An Interview With Jeremy Leslie Of MagCulture
Tell us about yourself. What's new in London?
I live in South London with my wife, Lesley. Our two adult sons are currently away travelling. I’ve lived in London all my life and couldn’t imagine living somewhere else unless it was as big and noisy.
It’s fantastic and awful here; fantastic because it’s a throbbing, welcoming, creative, ever-changing place that never gives up. Just when you get bored, another thing shoots up. But also awful because like any big city, London can be hard and cruel. And right now our government seems hard set on increasing awful at the expense of the fantastic.
We know you probably get asked this question very often, but what are some of the most eccentric magazines you have come across recently that you would recommend?
I love a magazine that confounds expectations, that’s why I continue to find Singapore’s Rubbish FAMzine so exciting.
Three other examples come to mind: Civilisation, a New York publication that fills its huge, broadsheet pages (an absurd, old-fashioned and thoroughly impractical format) with text and infographics that reflect the minutiae of millennial life in NYC. It’s compelling to read, and contradicts design rules brilliantly.
Then there’s Ordinary, which features an object in a plastic bag on its cover. Inside there’s no written content, just different creative treatments of the object on the cover. They’ve had a washing-up sponge, a sock, a plastic straw; on the latest issue its the card tube from inside a toilet roll.
Thirdly, a new discovery from my recent trip to New York. Day Plus Night is a tiny publication, the size of an old cassette tape, that is packaged in a see-through cassette case. It’s designed to look like an eighties tape inlay card, and is a written mixtape: it contains 14 stories, each written by a different writer about a different song. It’s a lovely editorial idea beautifully finished by the design concept.
You wear many hats - writer, designer, curator... amongst many others. Which role do you feel most at ease with?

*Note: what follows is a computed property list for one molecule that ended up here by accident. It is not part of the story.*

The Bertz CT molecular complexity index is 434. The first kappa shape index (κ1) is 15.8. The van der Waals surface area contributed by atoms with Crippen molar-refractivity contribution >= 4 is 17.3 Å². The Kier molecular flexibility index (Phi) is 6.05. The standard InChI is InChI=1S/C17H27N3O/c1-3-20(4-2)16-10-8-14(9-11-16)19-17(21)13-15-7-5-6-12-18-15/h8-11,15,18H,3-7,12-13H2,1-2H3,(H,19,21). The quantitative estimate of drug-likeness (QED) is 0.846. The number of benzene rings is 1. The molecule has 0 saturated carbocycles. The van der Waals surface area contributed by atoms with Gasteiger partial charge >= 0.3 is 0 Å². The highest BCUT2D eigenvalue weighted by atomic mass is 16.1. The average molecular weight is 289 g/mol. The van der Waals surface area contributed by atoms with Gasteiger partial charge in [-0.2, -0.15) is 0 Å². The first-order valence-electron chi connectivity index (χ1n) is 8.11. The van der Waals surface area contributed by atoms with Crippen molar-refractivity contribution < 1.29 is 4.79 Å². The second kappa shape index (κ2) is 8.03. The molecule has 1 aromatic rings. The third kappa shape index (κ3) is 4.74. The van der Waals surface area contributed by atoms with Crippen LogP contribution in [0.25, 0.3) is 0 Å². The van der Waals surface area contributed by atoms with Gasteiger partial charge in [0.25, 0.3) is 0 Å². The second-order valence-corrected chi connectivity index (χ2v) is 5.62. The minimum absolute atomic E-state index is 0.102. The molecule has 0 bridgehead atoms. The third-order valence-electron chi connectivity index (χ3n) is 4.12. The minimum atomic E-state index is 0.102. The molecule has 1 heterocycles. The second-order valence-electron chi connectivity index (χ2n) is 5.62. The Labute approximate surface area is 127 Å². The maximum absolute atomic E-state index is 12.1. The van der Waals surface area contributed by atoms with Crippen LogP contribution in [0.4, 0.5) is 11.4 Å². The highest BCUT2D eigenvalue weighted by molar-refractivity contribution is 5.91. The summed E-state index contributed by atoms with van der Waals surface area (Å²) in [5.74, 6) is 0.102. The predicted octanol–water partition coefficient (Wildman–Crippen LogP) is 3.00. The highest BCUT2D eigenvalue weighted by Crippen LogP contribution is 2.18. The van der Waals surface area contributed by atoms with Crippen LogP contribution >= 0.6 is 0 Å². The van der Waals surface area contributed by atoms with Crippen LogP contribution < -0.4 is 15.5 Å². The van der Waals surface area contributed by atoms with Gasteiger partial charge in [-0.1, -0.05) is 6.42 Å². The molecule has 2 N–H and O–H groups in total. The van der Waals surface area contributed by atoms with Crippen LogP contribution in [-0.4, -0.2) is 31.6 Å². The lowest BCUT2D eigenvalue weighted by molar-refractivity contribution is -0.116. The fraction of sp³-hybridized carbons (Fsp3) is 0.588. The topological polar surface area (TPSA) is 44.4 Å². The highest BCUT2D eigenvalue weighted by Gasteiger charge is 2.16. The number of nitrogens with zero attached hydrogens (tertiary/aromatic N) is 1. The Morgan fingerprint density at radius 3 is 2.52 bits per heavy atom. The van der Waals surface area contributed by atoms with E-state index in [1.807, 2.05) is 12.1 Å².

The more I wear them, the more similar those hats seem. I find myself selecting, curating, editing all the time, whether that be for the shop stock, the line-up for a conference, an article I’m writing, or a piece of design I’m developing.
Each involves gathering, looking, evaluating and selecting. All the elements influence each other and I try to hold it all together and heading in a consistent direction. We’re busy but I’m more concerned with quality than quantity.
What are some of the genres of magazines that you wish to see more of in the industry?
I want more practical politics mags to help define the truth of our world — this is important in print where lies are harder to get away with.
What are some of your pet peeves when you are looking at a magazine? Is it bad typography?
Ha! I see too many magazines that let themselves down in terms of the basics: typography, print quality and writing. I understand this — there can be a gap between ambition and execution especially with poorly resourced independent launches. How often does a magazine launch in the perfect state? I focus on development from issue to issue, looking for improvement.
What peeves me is when a magazine doesn’t try to be itself — it looks/reads too much like another one. It’s hard work making a magazine, so it had better have something special and/or original to it.
Could we ask what a ‘typical’ day is like since you are handling the shop, studio and website at the same time, or is there no such thing as a ‘typical’ day for you?
There is no typical day. The many parts of magCulture are permanently in flux and developing and can’t easily be assigned to single days. But all the parts interact and we’re forever adapting and adjusting.
Key members of the magC team are part time so their presence helps me focus on their part of the whole.
Tuesdays and Thursday centre around our events and conferences with producer Stephanie Hartman. On Mondays I plan the content for the Journal with freelance writer Thea Smith. Jamie Atherton manages the magCulture Shop, so most days I’m liaising with him on stock, new submissions and displays in the shop.
Then there’s the design work, for our own projects as well as clients. There’s my consultancy role with publishers Maison Moderne in Luxembourg, and planning and recording our monthly podcast.
Plus we always have visitors: editors dropping off their new issues, regulars wanting a chat, deliveries from distributors.
The Shop has been a revelation, it’s great to have a public space alongside the digital presence. It’s been described as the spiritual home of independent magazines and that’s just perfect.
It’s busy but I wouldn’t have it any other way.